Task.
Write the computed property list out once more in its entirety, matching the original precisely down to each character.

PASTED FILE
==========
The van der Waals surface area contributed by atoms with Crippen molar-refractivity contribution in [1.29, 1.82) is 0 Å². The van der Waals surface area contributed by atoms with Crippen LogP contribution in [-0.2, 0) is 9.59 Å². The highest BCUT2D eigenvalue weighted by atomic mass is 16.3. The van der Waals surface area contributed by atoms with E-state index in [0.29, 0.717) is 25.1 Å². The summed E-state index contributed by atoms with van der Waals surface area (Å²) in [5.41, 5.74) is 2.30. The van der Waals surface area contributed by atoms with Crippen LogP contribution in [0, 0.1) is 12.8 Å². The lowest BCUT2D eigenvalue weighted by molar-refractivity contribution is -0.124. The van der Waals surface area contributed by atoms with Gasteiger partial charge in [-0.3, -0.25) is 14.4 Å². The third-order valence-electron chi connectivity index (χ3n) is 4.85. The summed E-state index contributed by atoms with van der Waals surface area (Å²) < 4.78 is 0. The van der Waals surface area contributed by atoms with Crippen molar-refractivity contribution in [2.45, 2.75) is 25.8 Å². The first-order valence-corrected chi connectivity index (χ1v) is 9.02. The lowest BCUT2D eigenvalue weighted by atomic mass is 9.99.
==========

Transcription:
The van der Waals surface area contributed by atoms with Crippen molar-refractivity contribution in [1.29, 1.82) is 0 Å². The van der Waals surface area contributed by atoms with Crippen LogP contribution in [-0.2, 0) is 9.59 Å². The highest BCUT2D eigenvalue weighted by atomic mass is 16.3. The van der Waals surface area contributed by atoms with E-state index in [0.29, 0.717) is 25.1 Å². The summed E-state index contributed by atoms with van der Waals surface area (Å²) in [5.41, 5.74) is 2.30. The van der Waals surface area contributed by atoms with Crippen LogP contribution in [0, 0.1) is 12.8 Å². The lowest BCUT2D eigenvalue weighted by molar-refractivity contribution is -0.124. The van der Waals surface area contributed by atoms with Gasteiger partial charge in [-0.3, -0.25) is 14.4 Å². The third-order valence-electron chi connectivity index (χ3n) is 4.85. The summed E-state index contributed by atoms with van der Waals surface area (Å²) < 4.78 is 0. The van der Waals surface area contributed by atoms with Crippen molar-refractivity contribution in [2.45, 2.75) is 25.8 Å². The first-order valence-corrected chi connectivity index (χ1v) is 9.02. The lowest BCUT2D eigenvalue weighted by atomic mass is 9.99.